Enron has donated $2 million to Bush junior throughout his political career, and $10 million in campaign contributions and lobbyist fees since 1997 to the Republican Party. As part of corporate welfare "mutual obligation", US administrations made sure that regulatory agencies lack the teeth to bite the hand that feeds them — and appointed Enron executives, consultants, lobbyists and major shareholders to government regulatory bodies. Many of these mild-mannered government regulators regularly became Enron executives and back again.
Enron's decades of overseas corporate looting of public assets was aided by capital from US and other Western public finance agencies, which was used to finance 38 projects in 29 countries. The US-dominated International Monetary Fund and World Bank played major roles on behalf of Enron (and other capitalist predators) by clearing obstacles (tariffs, wages, unions, public ownership of utilities, government regulation etc) to unfettered profit-making. In developed countries, such as Britain, governments helped Enron's march to "liberate the gas and power markets of Europe" by establishing "open, competitive" (privatised) energy markets.
In Kuwait, after the 1991 Gulf War, it was the clout of former President George Bush senior, and sons Martin and Neil, which clinched an Enron contract to rebuild a Kuwaiti power plant selling electricity at 11 cents per kilowatt/hour — 44 times the usual rate. In Mozambique, threats by the US embassy to cancel all overseas aid funds persuaded the Mozambique government to sign a generous (to Enron) gas and pipeline deal in 1995. Argentina (with assistance from Bush senior and Neil Bush) was threatened with the loss of all US investment if Argentina did not stop favouring domestic over foreign companies like Enron.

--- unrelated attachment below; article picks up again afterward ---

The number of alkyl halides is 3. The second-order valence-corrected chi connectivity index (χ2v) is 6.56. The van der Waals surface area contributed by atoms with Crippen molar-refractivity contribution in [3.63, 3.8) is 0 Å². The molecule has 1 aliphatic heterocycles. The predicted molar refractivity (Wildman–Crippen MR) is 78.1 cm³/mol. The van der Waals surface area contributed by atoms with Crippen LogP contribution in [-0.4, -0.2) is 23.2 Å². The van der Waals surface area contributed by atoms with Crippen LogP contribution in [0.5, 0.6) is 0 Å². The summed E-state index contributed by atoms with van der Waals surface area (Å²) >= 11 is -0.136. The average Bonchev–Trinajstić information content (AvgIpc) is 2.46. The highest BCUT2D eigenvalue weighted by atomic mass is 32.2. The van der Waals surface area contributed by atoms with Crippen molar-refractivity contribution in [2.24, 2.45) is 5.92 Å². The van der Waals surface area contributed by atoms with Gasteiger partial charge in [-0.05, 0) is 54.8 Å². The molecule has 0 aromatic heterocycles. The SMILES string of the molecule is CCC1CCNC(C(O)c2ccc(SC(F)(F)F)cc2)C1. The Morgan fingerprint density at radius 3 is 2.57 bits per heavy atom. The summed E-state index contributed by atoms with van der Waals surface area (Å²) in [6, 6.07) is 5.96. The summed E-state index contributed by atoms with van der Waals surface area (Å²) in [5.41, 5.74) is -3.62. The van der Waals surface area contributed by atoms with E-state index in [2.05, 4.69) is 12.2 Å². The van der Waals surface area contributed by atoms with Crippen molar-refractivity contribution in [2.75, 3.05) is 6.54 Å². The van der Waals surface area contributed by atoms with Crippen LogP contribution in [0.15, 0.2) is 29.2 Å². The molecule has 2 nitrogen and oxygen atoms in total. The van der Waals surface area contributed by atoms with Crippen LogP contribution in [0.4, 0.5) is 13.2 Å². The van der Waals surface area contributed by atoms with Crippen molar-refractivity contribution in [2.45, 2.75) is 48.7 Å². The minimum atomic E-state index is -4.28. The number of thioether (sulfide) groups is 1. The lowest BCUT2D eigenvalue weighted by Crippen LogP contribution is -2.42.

Enron's state-assisted local and overseas rampages made a mockery of capitalist rhetoric about "open markets". All this political support and government assistance for Enron resulted in vast private fortunes for the wealthy few (during boom and crash) at the public's expense.
Everyone who had ever suffered at the hands of Enron through loss of job or retirement pension, more costly and less reliable water and electricity, or had a public asset stolen from them has a right to be enraged over Enron.
The General Agreement on Trade in Services must look like manna from globalisation heaven to the next generation of Enronist capitalists eagerly anticipating the full privatisation and deregulation of the enormous multi-trillion dollar global market in services (energy, water, education, health, etc).
"Enron is dead, long live Enronism!" is their cry as a future of spectacular greed, private enrichment and public theft awaits the planet. Unless, of course, opposition movements, the anti-corporate globalisation protesters and the "battered but still defiant" trade unions apply the brakes to free-wheeling global capitalist market forces and work towards a future in which people rule over profit.
The Enron story is not, as corporate apologists maintain, a case of a "bad apple" among capitalism's finest. Enron, through "foul" means and "fair" was merely invoking the "divine right of capital" to boost its share price to return profits to its wealthy shareholders.
The problem is not one of "bad" kings (such as Enron, Worldcom and HIH) but an entire system in which profit is king, where not only in "bad" times of corporate collapses but also in the "good" times of capitalist business-as-usual, the aristocracy of wealth lords it over its poor subjects.
From Green Left Weekly, December 3, 2003.
Visit the Green Left Weekly home page.